Amongst all these omitted factors, though, surely the most important is the one the DIT described as ‘The full range of potential for the so-called “dynamic effects” resulting from increased trade on the long run growth rate of productivity of the economy’. In this context, the ‘growth’ of the economy means not the one-time increase in output resulting from the reallocation of production. It means the year-on-year small percentage increases in output arising from finding progressively better ways of producing things, and better things to produce.

Since they are concerned precisely with the finding out of things as yet unknown, the specific sources of benefit are numerous, but of their nature difficult to specify precisely. One simple point is that wider trade increases the intensity of competition, and that generates efficiencies and greater output. Another might be that larger trading areas promote a fuller exploitation of economies of scale, and again improved efficiency and greater output. Anything that promotes the exchange of ideas might bring such a benefit – and ‘exchange’ might amount to no more than imitating the superior approaches of others. One of the great successes of the market economy has always been its tendency to induce the deployment of ideas – new and copied – to produce superior economic outcomes. Once we are in this realm – the realm of ongoing, recurrent benefits, very small numbers can become very important indeed. Even a tiny increment to growth resulting from ‘dynamic’ factors will compound into large amounts in relatively brief periods.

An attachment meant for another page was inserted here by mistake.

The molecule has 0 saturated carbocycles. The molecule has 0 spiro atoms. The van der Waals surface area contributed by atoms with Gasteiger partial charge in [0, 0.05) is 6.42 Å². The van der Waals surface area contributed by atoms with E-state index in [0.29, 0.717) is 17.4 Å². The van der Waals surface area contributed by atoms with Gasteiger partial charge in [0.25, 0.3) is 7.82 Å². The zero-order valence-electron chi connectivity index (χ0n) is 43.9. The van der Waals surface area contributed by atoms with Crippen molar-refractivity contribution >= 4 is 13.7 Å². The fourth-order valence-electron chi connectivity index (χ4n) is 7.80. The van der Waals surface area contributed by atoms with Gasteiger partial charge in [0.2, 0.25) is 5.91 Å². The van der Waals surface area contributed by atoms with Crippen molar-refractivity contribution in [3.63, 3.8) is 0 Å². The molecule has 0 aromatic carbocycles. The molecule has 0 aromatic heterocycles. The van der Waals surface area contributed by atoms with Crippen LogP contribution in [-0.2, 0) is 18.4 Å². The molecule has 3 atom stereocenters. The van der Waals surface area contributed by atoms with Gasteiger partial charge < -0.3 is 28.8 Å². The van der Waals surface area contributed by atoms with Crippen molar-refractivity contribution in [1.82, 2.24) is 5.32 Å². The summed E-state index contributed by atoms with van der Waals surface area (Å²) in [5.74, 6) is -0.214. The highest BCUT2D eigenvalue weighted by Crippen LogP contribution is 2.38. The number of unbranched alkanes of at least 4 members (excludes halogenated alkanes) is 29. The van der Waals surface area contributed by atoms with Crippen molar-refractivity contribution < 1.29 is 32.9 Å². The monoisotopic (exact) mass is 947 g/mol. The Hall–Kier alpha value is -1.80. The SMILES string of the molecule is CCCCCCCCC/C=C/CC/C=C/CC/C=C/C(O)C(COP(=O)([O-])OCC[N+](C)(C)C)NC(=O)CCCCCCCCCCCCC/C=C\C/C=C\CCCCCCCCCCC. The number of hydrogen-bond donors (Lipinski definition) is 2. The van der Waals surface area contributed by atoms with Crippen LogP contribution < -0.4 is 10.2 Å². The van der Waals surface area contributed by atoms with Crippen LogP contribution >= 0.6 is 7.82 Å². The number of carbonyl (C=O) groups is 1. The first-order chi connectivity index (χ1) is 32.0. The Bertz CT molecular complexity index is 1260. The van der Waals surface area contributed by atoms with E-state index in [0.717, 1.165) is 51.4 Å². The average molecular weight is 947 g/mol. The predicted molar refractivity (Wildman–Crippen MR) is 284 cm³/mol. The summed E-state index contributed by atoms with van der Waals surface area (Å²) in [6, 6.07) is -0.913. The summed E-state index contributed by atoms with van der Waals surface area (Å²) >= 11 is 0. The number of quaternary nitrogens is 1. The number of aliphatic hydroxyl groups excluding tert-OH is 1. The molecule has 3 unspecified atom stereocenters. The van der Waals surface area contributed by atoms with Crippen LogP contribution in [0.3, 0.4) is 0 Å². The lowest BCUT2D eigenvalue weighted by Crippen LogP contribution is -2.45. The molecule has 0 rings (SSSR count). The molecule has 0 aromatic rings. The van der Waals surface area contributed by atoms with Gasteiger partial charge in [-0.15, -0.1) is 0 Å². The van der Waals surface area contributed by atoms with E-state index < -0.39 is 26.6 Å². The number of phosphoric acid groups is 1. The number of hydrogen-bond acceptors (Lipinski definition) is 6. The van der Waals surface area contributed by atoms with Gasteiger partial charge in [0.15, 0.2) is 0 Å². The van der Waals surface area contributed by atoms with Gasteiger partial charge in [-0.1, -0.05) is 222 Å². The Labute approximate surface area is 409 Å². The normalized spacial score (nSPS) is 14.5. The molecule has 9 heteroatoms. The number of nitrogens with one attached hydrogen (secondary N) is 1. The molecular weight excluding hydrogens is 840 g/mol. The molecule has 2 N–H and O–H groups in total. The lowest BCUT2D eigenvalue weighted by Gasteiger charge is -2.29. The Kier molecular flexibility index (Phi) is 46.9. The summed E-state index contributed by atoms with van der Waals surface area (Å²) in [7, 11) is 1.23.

The DIT’s calculations are what they are, and read fully, their account notes their limitations. But here is a very clear case where treating the number that happens to have been estimated as carrying the important information is a terrible approach to the assessment of public policy. It is such a pity, then, that the BBC website reporting seems not to be based on a full reading, but rather, almost to mock the idea of freeing trade by reporting a tiny number and just emphasising how tiny it is.


Dr James Forder is Academic and Research Director at the IEA. He has taught economics and sometimes politics at Oxford University since 1993 and is Andrew Graham Fellow and Tutor in Political Economy at Balliol College. His principal research interests have been in central bank independence, and the history of macroeconomics ideas, including especially those following from the work of A W H Phillips; and the work of Milton Friedman. He has also written on the merits of the first past the post electoral system. He believes that public policy could be enormously improved by greater recognition of the power and utility of price mechanisms, as compared to regulatory controls such as prohibitions, licensing rules, and obligations on public bodies to pursue specific quantitative outcomes.